So am I embracing my imperfections?  I might as well!  One thing I have learned, that I know I am right about, is that I am not perfect.  I do stupid stuff.  And, yet,  miraculously I have a college education, a fairly healthy self-image (finally!), four wonderful children, a daughter-in-law, and a granddaughter (!!!).  Even though I got it all wrong.

Lamentations 3:22-23

Because of the Lord’s great love we are not consumed, for his mercies never fail.

They are new every morning; great is your faithfulness.

Cry out!

 When the righteous cry for help,

the Lord hears and delivers them out of all their troubles.

Psalm 34:17

That’s it?  We just call out for help and we’re delivered? Seriously? I think so.  I’ve been running a little experiment.  I spent a significant time on this earth trying to figure out my own problems — my own troubles.  Ummm….after analyzing the data it appears that my attempts to ‘figure out my own problems’ have resulted in actually making the problems — the troubles — grow in significance. Yeah.

So, you want a concrete example, huh?  Well, let me see what I’ve got.

My freshman year of college, I felt life spiraling out of control — I had broken up with a long-term boyfriend, I was putting on weight, and, most importantly,  I didn’t know who I was in the sea of faces who looked like they had it all together, knew exactly who they were, and knew exactly where they were going.  So, I cried out for help, right? Nope. I took matters into my own hands.  I embarked on a strict regimen of diet and exercise that would get my life “back under control” and “solve all my problems”.  It worked, right? Nope. Oh yeah, I lost weight.  A lot of weight.  I got all kinds of accolades for being “so skinny”.  But that didn’t make me feel better, it just put me under more pressure to maintain my skeletal self.  I hadn’t solved my problems, I had buried my ‘self’ even deeper under more issues.

In fact, it wasn’t until the weight of all that pressure and confusion almost crushed me that I cried out, “Help!” As God would have it, I cried out in the presence of a nurse on my college’s campus and “just like that” I was being delivered.  Her phone call, a friend’s transport to an appointment, a season of therapy and re-learning, and I was on the path to discovering who I am and what God has for me.  It might have been easier if I would have cried out to God a little earlier.  But here’s the thing, God uses “all things”.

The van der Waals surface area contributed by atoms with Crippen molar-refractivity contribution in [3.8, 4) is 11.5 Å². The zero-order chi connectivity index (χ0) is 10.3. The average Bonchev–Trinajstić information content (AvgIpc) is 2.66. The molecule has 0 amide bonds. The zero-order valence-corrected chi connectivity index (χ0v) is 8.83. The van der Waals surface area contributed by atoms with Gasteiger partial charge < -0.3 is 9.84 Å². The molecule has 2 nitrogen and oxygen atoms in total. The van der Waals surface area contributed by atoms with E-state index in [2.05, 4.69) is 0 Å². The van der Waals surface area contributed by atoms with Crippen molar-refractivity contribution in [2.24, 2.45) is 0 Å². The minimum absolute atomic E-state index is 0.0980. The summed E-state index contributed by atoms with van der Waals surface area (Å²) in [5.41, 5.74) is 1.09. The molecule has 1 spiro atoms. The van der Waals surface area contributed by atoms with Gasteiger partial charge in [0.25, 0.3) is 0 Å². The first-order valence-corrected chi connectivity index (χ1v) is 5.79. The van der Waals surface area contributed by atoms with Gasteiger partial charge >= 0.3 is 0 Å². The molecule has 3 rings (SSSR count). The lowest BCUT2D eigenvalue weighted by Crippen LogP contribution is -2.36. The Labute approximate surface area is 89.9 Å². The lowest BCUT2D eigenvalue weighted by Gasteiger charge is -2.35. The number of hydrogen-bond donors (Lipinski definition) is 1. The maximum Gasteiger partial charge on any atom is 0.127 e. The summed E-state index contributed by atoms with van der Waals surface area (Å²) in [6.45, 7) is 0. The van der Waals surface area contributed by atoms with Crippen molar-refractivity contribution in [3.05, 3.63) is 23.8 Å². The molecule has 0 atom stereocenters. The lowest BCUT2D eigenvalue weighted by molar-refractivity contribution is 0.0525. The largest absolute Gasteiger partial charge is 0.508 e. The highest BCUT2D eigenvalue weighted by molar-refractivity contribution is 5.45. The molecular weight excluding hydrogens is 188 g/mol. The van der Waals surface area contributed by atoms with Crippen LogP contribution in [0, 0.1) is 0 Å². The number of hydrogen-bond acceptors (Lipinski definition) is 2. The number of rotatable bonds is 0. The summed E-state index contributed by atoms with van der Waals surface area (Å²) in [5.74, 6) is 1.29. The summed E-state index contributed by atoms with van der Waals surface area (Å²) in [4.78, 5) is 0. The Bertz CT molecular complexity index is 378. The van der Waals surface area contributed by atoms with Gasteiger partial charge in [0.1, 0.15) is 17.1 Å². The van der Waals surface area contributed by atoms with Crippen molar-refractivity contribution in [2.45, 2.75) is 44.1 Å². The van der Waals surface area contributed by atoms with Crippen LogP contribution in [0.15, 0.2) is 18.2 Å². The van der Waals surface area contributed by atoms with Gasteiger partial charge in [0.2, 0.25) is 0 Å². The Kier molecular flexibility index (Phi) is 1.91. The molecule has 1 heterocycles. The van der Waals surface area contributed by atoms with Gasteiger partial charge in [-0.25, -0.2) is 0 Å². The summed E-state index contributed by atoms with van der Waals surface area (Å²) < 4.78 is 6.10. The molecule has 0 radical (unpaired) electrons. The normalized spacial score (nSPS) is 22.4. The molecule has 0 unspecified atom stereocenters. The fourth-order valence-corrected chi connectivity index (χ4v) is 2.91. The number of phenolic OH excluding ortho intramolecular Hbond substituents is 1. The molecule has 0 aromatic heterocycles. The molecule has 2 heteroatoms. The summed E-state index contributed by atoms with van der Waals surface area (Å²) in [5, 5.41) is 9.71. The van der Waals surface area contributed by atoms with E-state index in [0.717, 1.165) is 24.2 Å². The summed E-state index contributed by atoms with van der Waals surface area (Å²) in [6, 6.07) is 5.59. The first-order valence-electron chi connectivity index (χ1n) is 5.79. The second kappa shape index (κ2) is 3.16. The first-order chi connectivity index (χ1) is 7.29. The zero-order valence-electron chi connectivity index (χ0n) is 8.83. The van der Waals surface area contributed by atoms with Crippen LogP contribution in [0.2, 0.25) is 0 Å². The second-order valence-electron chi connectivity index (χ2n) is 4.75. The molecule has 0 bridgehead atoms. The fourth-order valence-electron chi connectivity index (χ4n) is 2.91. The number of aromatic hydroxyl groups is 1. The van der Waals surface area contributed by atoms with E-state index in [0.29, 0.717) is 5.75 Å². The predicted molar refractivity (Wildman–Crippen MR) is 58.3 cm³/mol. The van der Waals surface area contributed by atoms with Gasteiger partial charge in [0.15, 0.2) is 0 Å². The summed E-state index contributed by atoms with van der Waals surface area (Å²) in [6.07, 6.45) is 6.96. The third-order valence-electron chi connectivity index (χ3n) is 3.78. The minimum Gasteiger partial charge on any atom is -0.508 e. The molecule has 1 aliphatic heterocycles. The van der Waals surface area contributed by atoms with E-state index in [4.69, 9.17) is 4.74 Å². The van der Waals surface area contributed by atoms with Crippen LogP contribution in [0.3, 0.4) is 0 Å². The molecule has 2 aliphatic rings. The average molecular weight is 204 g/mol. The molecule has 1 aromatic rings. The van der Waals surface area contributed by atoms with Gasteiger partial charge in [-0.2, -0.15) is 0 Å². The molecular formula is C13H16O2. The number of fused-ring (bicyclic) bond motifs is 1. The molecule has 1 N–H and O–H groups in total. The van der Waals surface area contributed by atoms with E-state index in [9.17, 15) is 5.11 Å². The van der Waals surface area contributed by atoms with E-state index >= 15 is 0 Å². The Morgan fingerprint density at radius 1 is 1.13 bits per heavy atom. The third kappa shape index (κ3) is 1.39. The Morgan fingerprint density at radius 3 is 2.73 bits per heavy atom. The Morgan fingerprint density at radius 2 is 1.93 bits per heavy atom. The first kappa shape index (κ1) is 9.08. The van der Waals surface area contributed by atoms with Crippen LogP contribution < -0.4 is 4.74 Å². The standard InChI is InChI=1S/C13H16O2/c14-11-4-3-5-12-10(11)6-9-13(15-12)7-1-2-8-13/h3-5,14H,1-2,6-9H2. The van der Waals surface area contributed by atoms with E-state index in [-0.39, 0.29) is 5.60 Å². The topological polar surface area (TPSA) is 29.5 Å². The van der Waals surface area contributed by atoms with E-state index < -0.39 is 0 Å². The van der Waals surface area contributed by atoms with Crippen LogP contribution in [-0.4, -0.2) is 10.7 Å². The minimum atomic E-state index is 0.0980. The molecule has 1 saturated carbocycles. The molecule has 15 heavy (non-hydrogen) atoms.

Since that time in the mid 1980s I have shared my story so often that I feel like the whole world must know it by now.  Certainly many of you who are reading this right now are saying, “Yeah, yeah, the anorexia bit…blah, blah, blah.”  But I won’t ever stop telling this story. Ever.  Because every time I tell it, someone comes to me later and says, “Really, you had an eating disorder? Can I talk to you?”  “How did you recover?”  “What is life like now?”  “Would you mind reaching out to my daughter/sister/friend/cousin?”  God uses “all things”.

Just today I woke up to find a message from a former student.  She had interviewed me during her senior year for a film project on eating disorders.  She’s been struggling through her freshman year of college — trying to figure out who she is.  She remembered my story and wanted to let me know.  She said, “sharing your story with me has inspired me and has let me know that everything will be all right.” Yup, it will, my dear.  But, don’t do what I did, cry out for help, now!   You will be delivered.

I am a slow learner; you’ve figured that out by now.  That lesson was in the 1980s and I am learning it again now — in 2014.  When life started spiraling out of control several years ago, when I was in a new situation with tons of stressors and very few outlets, I was overwhelmed!  So, I cried out to God, right? Nope.  I soldiered up and worked harder, faster, longer, trying to work everything out on my own.

I’m beginning to realize that my strategy made my problems bigger — marital stress, family dysfunction, and guys, two medical professionals have hinted that my health issues may be the result of prolonged stress. There, I said it.

Why do I have to get to this point before I call out for help? He says, when we cry for help He delivers us.  Well, kids, I’m crying out for help — for my health, for my family, for our future.  And, I am confident of this He will deliver me.

Psalm 27:13

I remain confident in this: I will see the goodness of the Lord…